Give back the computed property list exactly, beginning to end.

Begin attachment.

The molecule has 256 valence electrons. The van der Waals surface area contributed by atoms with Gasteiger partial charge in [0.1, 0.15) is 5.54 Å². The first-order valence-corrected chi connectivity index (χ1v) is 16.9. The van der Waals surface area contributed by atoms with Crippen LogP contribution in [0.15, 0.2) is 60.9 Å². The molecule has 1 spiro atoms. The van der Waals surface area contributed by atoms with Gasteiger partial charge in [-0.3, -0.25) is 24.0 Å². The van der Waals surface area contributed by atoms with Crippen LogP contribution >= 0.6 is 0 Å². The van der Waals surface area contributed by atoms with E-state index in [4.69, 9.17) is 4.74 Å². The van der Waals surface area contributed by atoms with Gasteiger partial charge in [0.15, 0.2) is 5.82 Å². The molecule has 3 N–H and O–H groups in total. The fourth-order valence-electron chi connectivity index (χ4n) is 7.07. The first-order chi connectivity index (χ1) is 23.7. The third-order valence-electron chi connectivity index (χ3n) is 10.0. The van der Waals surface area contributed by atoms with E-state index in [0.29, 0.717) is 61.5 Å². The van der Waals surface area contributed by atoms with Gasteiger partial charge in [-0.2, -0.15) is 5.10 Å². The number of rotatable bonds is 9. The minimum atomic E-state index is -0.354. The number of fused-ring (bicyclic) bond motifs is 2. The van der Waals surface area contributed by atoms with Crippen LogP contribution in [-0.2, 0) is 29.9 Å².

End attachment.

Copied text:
The molecule has 256 valence electrons. The van der Waals surface area contributed by atoms with Gasteiger partial charge in [0.1, 0.15) is 5.54 Å². The first-order valence-corrected chi connectivity index (χ1v) is 16.9. The van der Waals surface area contributed by atoms with Crippen LogP contribution in [0.15, 0.2) is 60.9 Å². The molecule has 1 spiro atoms. The van der Waals surface area contributed by atoms with Gasteiger partial charge in [-0.3, -0.25) is 24.0 Å². The van der Waals surface area contributed by atoms with Crippen LogP contribution >= 0.6 is 0 Å². The van der Waals surface area contributed by atoms with E-state index in [4.69, 9.17) is 4.74 Å². The van der Waals surface area contributed by atoms with Gasteiger partial charge in [0.15, 0.2) is 5.82 Å². The molecule has 3 N–H and O–H groups in total. The fourth-order valence-electron chi connectivity index (χ4n) is 7.07. The first-order chi connectivity index (χ1) is 23.7. The third-order valence-electron chi connectivity index (χ3n) is 10.0. The van der Waals surface area contributed by atoms with E-state index in [0.29, 0.717) is 61.5 Å². The van der Waals surface area contributed by atoms with Gasteiger partial charge in [-0.2, -0.15) is 5.10 Å². The number of rotatable bonds is 9. The minimum atomic E-state index is -0.354. The number of fused-ring (bicyclic) bond motifs is 2. The van der Waals surface area contributed by atoms with Crippen LogP contribution in [-0.2, 0) is 29.9 Å².